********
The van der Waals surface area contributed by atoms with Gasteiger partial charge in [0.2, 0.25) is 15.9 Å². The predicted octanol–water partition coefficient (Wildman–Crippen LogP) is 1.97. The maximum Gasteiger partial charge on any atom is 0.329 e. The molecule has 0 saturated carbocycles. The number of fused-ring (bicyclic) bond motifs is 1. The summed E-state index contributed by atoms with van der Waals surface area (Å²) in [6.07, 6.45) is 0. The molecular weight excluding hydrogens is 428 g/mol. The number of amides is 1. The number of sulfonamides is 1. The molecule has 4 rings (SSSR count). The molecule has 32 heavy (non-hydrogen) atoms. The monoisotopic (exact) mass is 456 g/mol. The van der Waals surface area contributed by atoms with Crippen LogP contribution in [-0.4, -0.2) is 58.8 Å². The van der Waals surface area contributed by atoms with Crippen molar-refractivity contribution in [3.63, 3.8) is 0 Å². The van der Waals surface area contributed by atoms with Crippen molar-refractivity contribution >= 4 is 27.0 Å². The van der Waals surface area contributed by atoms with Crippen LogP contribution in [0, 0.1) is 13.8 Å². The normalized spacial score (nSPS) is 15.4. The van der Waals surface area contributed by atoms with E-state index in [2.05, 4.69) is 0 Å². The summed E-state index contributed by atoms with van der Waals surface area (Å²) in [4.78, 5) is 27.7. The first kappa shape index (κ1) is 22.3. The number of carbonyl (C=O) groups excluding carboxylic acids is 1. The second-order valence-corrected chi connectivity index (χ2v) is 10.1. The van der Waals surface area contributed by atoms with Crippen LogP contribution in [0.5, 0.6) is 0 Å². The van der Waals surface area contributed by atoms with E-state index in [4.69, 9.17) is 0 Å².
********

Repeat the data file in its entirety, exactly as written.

The van der Waals surface area contributed by atoms with Gasteiger partial charge in [0.2, 0.25) is 15.9 Å². The predicted octanol–water partition coefficient (Wildman–Crippen LogP) is 1.97. The maximum Gasteiger partial charge on any atom is 0.329 e. The molecule has 0 saturated carbocycles. The number of fused-ring (bicyclic) bond motifs is 1. The summed E-state index contributed by atoms with van der Waals surface area (Å²) in [6.07, 6.45) is 0. The molecular weight excluding hydrogens is 428 g/mol. The number of amides is 1. The number of sulfonamides is 1. The molecule has 4 rings (SSSR count). The molecule has 32 heavy (non-hydrogen) atoms. The monoisotopic (exact) mass is 456 g/mol. The van der Waals surface area contributed by atoms with Crippen LogP contribution in [-0.4, -0.2) is 58.8 Å². The van der Waals surface area contributed by atoms with Crippen molar-refractivity contribution in [3.63, 3.8) is 0 Å². The van der Waals surface area contributed by atoms with Crippen molar-refractivity contribution >= 4 is 27.0 Å². The van der Waals surface area contributed by atoms with Crippen LogP contribution in [0, 0.1) is 13.8 Å². The normalized spacial score (nSPS) is 15.4. The van der Waals surface area contributed by atoms with E-state index in [2.05, 4.69) is 0 Å². The summed E-state index contributed by atoms with van der Waals surface area (Å²) in [4.78, 5) is 27.7. The first kappa shape index (κ1) is 22.3. The number of carbonyl (C=O) groups excluding carboxylic acids is 1. The second-order valence-corrected chi connectivity index (χ2v) is 10.1. The van der Waals surface area contributed by atoms with Crippen LogP contribution in [0.5, 0.6) is 0 Å². The van der Waals surface area contributed by atoms with E-state index in [4.69, 9.17) is 0 Å².